Back to FISH COVID19 Special Issue 1
PUBLISHED 15 May 2020

At the coalface of customer service, seafood retailers and those food-service outlets that have been able to continue trading have had to adapt quickly in order to keep their doors open during the coronavirus crisis. The crisis has affected thousands of seafood businesses across the country; FISH spoke to just a few to gain a window into how they are adapting to the changes.

By Annabel Boyer

COVID-19 Auction at Sydney Fish Market

COVID-19 Hooked on Middleton Beach

COVID-19 Triage at Sydney Fish Market

COVID-19 Queues at Sydney Fish Market

Australia’s leading seafood wholesale operator, Sydney Fish Market (SFM), has had to overhaul both its wholesale auctions and retail outlets.

“We are doing everything we can to maintain our important position within the supply chain,” says SFM’s chief executive officer Greg Dyer.

“If we are not open for business then there are significant issues around the coastline of Australia in terms of people not being able to market their product, so our focus has been to ensure complete compliance with the requests and regulations issued by authorities.”

Achieving this has meant working closely with the NSW Premier’s Office, NSW Health Department and NSW Police Force.

Changes have included reducing the number of people on the auction house floor at any one time to a maximum of 100 people, strictly enforcing social distancing and providing hand sanitisation points throughout the market.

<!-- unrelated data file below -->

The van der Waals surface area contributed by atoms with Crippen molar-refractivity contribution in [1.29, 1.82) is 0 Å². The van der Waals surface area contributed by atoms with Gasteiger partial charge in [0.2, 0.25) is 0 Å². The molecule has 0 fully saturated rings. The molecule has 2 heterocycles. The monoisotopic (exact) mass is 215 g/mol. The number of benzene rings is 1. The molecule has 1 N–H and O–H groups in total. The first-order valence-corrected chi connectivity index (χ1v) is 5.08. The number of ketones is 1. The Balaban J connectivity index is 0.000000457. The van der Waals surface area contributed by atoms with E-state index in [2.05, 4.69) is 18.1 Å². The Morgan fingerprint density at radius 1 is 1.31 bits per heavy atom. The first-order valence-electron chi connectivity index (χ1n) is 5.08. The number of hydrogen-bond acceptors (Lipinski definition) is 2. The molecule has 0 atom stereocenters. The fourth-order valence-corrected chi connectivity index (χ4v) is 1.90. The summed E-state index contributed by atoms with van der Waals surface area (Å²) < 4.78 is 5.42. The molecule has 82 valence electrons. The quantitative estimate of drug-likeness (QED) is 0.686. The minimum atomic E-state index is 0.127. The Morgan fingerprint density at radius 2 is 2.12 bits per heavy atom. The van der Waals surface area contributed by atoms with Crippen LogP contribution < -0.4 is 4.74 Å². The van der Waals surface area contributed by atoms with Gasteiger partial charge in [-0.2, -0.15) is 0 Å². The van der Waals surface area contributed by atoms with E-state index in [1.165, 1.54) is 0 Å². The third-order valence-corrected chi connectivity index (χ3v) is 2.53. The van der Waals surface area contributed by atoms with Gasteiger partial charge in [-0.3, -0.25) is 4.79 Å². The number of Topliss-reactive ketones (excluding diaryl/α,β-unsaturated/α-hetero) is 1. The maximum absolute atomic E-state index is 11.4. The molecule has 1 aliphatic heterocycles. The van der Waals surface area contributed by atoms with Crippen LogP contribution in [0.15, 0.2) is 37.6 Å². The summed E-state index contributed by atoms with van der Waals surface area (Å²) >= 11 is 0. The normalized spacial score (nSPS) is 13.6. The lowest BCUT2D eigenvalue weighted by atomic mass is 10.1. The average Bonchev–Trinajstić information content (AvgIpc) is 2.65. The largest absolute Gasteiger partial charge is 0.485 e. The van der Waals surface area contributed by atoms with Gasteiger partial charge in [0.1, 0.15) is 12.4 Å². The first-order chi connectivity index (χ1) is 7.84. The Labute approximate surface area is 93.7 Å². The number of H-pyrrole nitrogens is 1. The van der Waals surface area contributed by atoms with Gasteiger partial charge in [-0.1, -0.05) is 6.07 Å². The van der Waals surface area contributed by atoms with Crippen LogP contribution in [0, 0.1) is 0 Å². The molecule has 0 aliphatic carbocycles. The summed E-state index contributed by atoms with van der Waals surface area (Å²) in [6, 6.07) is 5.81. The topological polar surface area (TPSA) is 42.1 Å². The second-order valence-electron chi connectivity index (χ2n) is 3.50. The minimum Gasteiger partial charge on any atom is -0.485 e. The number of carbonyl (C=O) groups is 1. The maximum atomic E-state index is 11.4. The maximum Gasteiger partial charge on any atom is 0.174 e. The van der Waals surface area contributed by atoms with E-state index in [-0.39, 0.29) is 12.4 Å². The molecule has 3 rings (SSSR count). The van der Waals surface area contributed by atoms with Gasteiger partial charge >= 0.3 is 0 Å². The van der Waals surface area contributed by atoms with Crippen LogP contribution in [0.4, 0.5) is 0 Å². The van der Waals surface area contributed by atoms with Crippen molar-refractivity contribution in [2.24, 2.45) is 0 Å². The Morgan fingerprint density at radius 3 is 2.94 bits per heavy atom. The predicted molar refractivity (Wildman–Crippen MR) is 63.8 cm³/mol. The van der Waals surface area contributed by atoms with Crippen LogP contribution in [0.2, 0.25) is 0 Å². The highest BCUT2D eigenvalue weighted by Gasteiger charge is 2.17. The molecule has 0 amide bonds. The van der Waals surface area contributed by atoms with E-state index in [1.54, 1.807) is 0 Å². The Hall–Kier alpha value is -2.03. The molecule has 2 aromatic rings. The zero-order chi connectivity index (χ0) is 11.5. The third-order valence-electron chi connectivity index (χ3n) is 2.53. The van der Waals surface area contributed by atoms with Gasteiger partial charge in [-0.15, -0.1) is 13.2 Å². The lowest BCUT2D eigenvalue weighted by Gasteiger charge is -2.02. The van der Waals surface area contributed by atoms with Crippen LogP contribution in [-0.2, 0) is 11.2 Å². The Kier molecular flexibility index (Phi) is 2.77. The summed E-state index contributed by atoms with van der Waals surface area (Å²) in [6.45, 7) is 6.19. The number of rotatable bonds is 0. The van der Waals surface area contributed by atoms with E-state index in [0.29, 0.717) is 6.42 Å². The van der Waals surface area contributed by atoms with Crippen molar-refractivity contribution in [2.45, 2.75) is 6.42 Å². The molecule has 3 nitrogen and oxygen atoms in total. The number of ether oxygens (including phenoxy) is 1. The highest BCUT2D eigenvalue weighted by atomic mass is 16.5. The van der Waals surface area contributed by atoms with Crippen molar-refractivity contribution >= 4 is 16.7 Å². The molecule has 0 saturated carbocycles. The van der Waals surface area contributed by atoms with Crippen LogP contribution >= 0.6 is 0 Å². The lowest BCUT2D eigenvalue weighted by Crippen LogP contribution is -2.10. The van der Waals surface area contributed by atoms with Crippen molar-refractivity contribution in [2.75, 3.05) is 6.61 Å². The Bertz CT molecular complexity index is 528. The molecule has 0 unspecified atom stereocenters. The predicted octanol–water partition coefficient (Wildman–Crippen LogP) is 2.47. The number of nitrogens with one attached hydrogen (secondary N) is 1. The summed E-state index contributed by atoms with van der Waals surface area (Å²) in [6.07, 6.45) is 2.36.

There are overarching limits to the number of people allowed in the facility at any one time, as well as limits for each retailer, and guidelines have been developed to ensure those numbers are maintained as people move in, through and out of the market.

The day-to-day auctions in April were very different from those in February. Buyers who would normally be side by side on the buyers’ stand as they bid for the morning’s catch are now at least 1.5 metres from one another, as the social distancing rules require.

The buyers’ stand normally holds 150 people or so, but that has been reduced to just 55 buyers on any given morning. The remaining buyers – about 60 or 70 of them, depending on the day − trade remotely, either from their places of business or from alternative spaces made available to them by SFM.

While the market has had the capability for remote trading for some time, SFM’s software and server capacity has needed upgrading to facilitate the much larger uptake of remote trading technology that is now occurring.